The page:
A fundamental question in behavioural and evolutionary ecology is to what degree individual phenotypic traits are variable over time and across ecological contexts and whether they are correlated with each other, as (co)variation in traits determines in part their responses to selection and rate of evolution. A first step to addressing this question is to characterize variation in behavioural traits within and among individuals and their covariation in particular ecological contexts. Here, we ascertained whether adult female guppies (Poecilia reticulata), descendants of wild guppies in Trinidad, are consistent or repeatable in their behaviour over time, such that they exhibit individual ‘personalities’ or behavioural types, and whether their personality traits are inter-correlated. Using a repeated-measures design, we twice assayed individual females for each of three ecologically important behavioural traits, Exploration (of a novel environment), Sociability (shoaling with conspecifics) and Boldness (risk taking), under standardized laboratory conditions. We characterized the among-individual (co)variance structure of each behavioural trait measure, and estimated their respective repeatability and the among-individual correlations between these traits using mixed-effects models. All three traits were found to be significantly repeatable and thus can be considered personality traits. None of the estimated correlations between all possible pairings of the three traits were significantly different from zero. Although adult female Trinidadian guppies from our study population exhibited repeatable personality traits, these traits were not inter-correlated (i.e. did not constitute a behavioural syndrome) and were thus independent of each other. Our findings have important implications for the maintenance of behavioural variation within populations and trait evolution.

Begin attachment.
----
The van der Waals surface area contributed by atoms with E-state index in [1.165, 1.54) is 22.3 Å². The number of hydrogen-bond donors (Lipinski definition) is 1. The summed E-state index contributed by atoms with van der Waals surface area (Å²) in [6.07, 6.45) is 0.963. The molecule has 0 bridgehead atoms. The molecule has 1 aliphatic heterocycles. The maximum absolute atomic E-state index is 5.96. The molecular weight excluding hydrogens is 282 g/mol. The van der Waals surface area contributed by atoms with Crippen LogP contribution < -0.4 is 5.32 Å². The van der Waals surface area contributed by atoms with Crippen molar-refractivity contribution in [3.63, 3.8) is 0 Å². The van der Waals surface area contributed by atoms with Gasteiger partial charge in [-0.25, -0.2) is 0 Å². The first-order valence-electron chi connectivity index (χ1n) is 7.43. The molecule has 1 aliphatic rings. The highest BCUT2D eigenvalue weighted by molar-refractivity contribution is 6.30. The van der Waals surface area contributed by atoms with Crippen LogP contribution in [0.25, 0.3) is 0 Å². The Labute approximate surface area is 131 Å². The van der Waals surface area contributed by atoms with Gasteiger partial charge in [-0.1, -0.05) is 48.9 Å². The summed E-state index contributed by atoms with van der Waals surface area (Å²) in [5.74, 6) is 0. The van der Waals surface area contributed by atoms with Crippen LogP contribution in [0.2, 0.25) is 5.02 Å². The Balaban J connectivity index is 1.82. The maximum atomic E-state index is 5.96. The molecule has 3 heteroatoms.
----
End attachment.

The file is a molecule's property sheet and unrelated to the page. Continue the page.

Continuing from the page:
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Environmental Biology of Fishes
Department of Biology

Kniel, N. (Nina), & Godin, J.-G.J. (2019). Characterizing the (co)variance of personality traits in female Trinidadian guppies (Poecilia reticulata). Environmental Biology of Fishes. doi:10.1007/s10641-019-00911-5